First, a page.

- Risk tolerance represents an attempt to measure our psychological and emotional ability to handle risk. This is typically used in the context of building out an asset allocation for an investment portfolio. Our risk tolerance generally speaks to how much volatility we can handle in our portfolio without raising our blood pressure or causing us to lose sleep at night.
Many financial advisors push clients to increase the risk level in their portfolios to the maximum level the client's tolerance can handle. This is akin to hanging over the edge of the Grand Canyon for the best view. You can do it, but why would you? Standing 2-3 steps back from the ledge still gives you a great view without putting you in harm's way. Similarly, why not take a few steps back from your maximum risk tolerance and avoid the risk of falling off the cliff? In portfolio terms falling off the cliff is selling during a market downturn and locking in losses.
Anyone who has been tempted or has actually sold a portfolio that was dropping because they couldn't bear to see if go down any more understands risk tolerance. It is the inability to psychologically handle the volatility of a portfolio.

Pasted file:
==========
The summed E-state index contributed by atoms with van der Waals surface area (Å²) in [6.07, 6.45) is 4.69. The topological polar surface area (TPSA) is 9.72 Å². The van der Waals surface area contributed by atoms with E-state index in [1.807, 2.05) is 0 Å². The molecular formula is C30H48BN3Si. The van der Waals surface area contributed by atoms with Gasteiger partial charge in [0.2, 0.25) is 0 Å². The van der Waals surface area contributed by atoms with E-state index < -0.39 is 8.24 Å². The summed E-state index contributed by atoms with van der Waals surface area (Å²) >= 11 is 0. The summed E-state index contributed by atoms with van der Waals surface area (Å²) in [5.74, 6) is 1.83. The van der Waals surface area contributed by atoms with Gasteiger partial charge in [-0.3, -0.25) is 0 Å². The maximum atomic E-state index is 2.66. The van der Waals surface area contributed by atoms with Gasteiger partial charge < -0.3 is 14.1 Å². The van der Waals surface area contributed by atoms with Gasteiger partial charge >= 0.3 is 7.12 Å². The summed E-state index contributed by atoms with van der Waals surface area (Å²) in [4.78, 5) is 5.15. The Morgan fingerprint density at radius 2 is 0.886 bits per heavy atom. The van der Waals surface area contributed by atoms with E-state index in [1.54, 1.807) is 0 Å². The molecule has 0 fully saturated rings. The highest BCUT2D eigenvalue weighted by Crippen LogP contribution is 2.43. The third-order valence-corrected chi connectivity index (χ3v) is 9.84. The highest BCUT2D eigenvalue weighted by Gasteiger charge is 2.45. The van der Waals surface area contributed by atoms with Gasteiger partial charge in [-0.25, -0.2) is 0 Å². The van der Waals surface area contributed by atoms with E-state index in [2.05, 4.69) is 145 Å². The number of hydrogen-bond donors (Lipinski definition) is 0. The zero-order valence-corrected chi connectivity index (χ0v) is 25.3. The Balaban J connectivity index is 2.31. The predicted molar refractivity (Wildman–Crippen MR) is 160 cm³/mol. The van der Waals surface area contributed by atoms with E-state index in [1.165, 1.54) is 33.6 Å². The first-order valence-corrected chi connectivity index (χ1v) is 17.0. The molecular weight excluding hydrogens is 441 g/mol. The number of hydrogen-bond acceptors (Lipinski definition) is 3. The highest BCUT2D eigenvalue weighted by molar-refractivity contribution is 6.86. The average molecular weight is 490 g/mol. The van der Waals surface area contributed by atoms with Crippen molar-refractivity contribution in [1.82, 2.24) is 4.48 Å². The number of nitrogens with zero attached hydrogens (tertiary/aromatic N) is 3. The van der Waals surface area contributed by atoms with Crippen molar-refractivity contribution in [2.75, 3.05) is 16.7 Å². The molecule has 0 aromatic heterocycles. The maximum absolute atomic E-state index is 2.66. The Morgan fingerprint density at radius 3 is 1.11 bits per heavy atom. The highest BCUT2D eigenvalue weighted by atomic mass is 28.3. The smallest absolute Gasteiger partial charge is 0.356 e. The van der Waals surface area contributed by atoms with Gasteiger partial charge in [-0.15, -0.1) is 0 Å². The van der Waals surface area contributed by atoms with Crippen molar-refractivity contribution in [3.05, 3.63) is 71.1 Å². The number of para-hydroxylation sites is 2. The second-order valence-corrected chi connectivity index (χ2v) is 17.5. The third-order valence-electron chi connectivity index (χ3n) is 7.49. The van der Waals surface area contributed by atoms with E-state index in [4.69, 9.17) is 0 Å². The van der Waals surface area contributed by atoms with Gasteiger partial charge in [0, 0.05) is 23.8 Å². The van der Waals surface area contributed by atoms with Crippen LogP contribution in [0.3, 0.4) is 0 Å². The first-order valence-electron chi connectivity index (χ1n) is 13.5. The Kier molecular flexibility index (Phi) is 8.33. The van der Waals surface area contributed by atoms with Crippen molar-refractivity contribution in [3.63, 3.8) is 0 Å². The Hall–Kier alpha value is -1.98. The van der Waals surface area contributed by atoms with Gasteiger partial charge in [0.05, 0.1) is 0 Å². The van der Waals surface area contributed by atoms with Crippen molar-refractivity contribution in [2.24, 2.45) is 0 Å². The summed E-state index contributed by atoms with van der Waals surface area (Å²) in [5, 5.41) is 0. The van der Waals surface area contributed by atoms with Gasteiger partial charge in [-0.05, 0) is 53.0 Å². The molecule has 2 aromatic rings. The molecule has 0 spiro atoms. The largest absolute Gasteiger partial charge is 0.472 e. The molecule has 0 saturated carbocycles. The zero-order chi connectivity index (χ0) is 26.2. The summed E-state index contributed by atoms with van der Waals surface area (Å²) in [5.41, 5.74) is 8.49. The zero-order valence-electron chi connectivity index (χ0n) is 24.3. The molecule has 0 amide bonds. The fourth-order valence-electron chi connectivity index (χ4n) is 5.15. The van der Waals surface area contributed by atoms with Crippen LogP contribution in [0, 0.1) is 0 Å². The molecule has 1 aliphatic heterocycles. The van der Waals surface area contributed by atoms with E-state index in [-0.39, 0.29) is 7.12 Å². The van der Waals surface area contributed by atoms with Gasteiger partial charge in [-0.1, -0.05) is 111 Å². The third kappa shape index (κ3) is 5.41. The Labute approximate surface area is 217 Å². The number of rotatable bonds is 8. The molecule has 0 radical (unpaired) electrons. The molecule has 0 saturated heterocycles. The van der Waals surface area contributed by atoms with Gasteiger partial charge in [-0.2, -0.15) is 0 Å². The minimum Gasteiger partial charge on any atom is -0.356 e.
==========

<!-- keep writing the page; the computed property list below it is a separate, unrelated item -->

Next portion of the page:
- Risk capacity measures the impact that risk has on the overall plan. Professor Wade Pfau says "Risk capacity is the ability to endure a decline in portfolio value without experiencing a substantial decline to the standard of living." I'll put it more simply - Risk capacity measures whether the risk you are taking can hurt you financially - can it possibly prevent you from achieving your financial goals?
For example, if you invest $50,000 that is needed as a down payment on a house to be purchased in two years in a portfolio with aggressive risk, there is a real chance of a market decline, leaving you with less than $50,000. You cannot now bu the house. You did not have the capacity (financial ability) to bear that risk.
Just because you are comfortable taking a level of risk doesn't mean you should. Advisors need to evaluate both risk tolerance and risk capacity before making recommendations to clients.
Considering risk as the chance or likelihood of not achieving the desired outcome, this challenges the conventional discussions concerning risk. If a client needs to have their wealth last for a 30+ years across their retirement income planning horizon, leaving money in low interest yielding CD's feels safe in the short term, but is risky in the long term. Unless there is an abundance of wealth, most retirees will need to generate real (after inflation) returns on their wealth to meet their spending goals.